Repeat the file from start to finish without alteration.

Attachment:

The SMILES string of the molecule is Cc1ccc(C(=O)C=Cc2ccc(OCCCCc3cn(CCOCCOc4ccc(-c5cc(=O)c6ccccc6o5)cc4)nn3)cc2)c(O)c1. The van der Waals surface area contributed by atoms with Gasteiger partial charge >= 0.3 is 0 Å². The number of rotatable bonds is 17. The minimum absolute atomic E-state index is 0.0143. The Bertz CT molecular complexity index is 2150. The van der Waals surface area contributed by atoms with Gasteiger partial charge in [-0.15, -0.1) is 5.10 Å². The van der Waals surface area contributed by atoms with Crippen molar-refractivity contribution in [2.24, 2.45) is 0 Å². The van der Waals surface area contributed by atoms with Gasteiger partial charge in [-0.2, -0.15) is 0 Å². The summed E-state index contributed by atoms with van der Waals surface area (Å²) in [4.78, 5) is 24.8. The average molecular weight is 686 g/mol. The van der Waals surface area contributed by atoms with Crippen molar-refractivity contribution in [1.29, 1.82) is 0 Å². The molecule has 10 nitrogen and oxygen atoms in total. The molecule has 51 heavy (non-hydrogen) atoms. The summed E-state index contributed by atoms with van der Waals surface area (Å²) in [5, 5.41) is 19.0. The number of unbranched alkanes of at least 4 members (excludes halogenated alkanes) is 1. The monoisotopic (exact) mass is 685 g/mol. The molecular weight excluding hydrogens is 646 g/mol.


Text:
The SMILES string of the molecule is Cc1ccc(C(=O)C=Cc2ccc(OCCCCc3cn(CCOCCOc4ccc(-c5cc(=O)c6ccccc6o5)cc4)nn3)cc2)c(O)c1. The van der Waals surface area contributed by atoms with Gasteiger partial charge >= 0.3 is 0 Å². The number of rotatable bonds is 17. The minimum absolute atomic E-state index is 0.0143. The Bertz CT molecular complexity index is 2150. The van der Waals surface area contributed by atoms with Gasteiger partial charge in [-0.15, -0.1) is 5.10 Å². The van der Waals surface area contributed by atoms with Crippen molar-refractivity contribution in [2.24, 2.45) is 0 Å². The van der Waals surface area contributed by atoms with Gasteiger partial charge in [-0.2, -0.15) is 0 Å². The summed E-state index contributed by atoms with van der Waals surface area (Å²) in [4.78, 5) is 24.8. The average molecular weight is 686 g/mol. The van der Waals surface area contributed by atoms with Crippen molar-refractivity contribution in [1.29, 1.82) is 0 Å². The molecule has 10 nitrogen and oxygen atoms in total. The molecule has 51 heavy (non-hydrogen) atoms. The summed E-state index contributed by atoms with van der Waals surface area (Å²) in [5, 5.41) is 19.0. The number of unbranched alkanes of at least 4 members (excludes halogenated alkanes) is 1. The monoisotopic (exact) mass is 685 g/mol. The molecular weight excluding hydrogens is 646 g/mol.